Environment

Environment

The U.S. Fish and Wildlife Service is proposing listing Mount Rainier white-tailed ptarmigan as threatened because climate change will greatly disrupt its alpine habitat. CREDIT: Jamie Hanson/USFWS

Mt. Rainier Ptarmigans Are ‘Cute, Funny Little Birds.’ And They May Get More Federal Protection

If you’ve ever been hiking in the Cascades, high up in the alpine meadows, and were spooked by a streak of a bird, a plume of feathers that darted right in front of your face, you may have come across the Mount Rainier white-tailed ptarmigan. Continue Reading Mt. Rainier Ptarmigans Are ‘Cute, Funny Little Birds.’ And They May Get More Federal Protection

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A storage yard is seen in Montana for pipe that was to be used in the construction of the Keystone XL oil pipeline. The developer has now canceled the controversial project. Al Nash/Bureau of Land Management via AP

Developer Abandons Keystone XL Pipeline Project, Ending Decade-Long Battle

The company behind the controversial Keystone XL oil pipeline said Wednesday it’s officially terminating the project. TC Energy already had suspended construction in January when President Biden revoked a key cross-border presidential permit. The announcement ends a more than decade-long battle that came to signify the debate over whether fossil fuels should be left in the ground to address climate change. Continue Reading Developer Abandons Keystone XL Pipeline Project, Ending Decade-Long Battle

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A couple embrace Thursday, Sept. 10, 2020, while touring an area devastated by the Almeda Fire in Phoenix, Ore. John Locher/AP

‘Nothing Looks Good.’ Across The West, Firefighters Prepare For A Potentially Bad Fire Season

Severe drought has turned forests and grasslands into dry fuels, ready to ignite from a careless camper or a lightning strike. More people are building in areas bordering wildlands, expanding the so-called wildland-urban interface, an area where wildfires impact people the most. Invasive, highly flammable vegetation is spreading uncontrolled across the West. Continue Reading ‘Nothing Looks Good.’ Across The West, Firefighters Prepare For A Potentially Bad Fire Season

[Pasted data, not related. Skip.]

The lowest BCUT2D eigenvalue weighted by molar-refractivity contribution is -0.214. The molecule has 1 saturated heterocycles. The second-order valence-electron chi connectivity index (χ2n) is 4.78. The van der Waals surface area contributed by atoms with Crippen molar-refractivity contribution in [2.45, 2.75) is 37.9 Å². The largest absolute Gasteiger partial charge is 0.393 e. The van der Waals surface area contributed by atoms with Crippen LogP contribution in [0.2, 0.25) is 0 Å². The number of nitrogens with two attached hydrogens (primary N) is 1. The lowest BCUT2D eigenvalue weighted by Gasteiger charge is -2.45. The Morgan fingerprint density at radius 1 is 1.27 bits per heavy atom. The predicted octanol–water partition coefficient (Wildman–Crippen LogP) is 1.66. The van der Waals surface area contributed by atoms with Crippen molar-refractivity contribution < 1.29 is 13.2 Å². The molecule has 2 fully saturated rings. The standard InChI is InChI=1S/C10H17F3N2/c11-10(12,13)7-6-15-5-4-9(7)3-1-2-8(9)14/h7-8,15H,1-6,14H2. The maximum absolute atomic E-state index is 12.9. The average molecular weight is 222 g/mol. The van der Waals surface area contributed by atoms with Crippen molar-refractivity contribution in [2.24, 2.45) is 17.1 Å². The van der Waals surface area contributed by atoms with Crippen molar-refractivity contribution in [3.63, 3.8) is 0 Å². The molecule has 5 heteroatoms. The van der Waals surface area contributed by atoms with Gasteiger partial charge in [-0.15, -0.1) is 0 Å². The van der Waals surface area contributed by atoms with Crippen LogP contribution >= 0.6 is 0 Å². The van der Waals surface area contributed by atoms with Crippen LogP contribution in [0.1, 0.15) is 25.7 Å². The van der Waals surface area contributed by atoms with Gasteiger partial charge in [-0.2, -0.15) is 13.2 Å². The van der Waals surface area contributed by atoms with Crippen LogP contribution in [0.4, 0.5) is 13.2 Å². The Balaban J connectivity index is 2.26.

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An artist’s rendition of the NuScale nuclear power project planned for construction in Idaho. Courtesy of NuScale Power

More Nuclear Energy Could Be Coming To Central Washington, As Grant County Explores Small-Scale

Washington’s Grant County is exploring nuclear generation in an effort to generate more carbon-free electricity. The county’s Public Utility District recently signed a deal with Oregon-based NuScale Power to figure out if a partnership might work. Continue Reading More Nuclear Energy Could Be Coming To Central Washington, As Grant County Explores Small-Scale

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Wheat at the farm of Nicole Berg in Washington's Horse Heaven Hills shows signs of a drought so far in 2021, with a damaged curled head.

‘Somber Harvest’: Crops May Fail, Cattle Sold As The Northwest Descends Into Drought

Some stunted wheat fields won’t see the combine this summer. Cattle operators are severely cutting back their herds for lack of grass. Little moisture since February in wide swaths of the Northwest is to blame. And drought is deepening across the West, with federal drought maps showing massive and growing areas of red. Continue Reading ‘Somber Harvest’: Crops May Fail, Cattle Sold As The Northwest Descends Into Drought

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A worker operates a forklift to move household waste at a facility that stores recyclable materials in Seoul, South Korea. In 2019, more than 130 million metric tons of single-use plastics were thrown away, according to a new report. CREDIT: Chung Sung-Jun/Getty Images

Half Of The World’s Single-Use Plastic Waste Is From Just 20 Companies, Says A Study

In 2019, more than 130 million metric tons of single-use plastics were thrown away, with most of that waste burned, buried in a landfill or dumped directly into the ocean or onto land. Now, a new report finds that just 20 companies account for more than half of all single-use plastic waste generated worldwide. Continue Reading Half Of The World’s Single-Use Plastic Waste Is From Just 20 Companies, Says A Study

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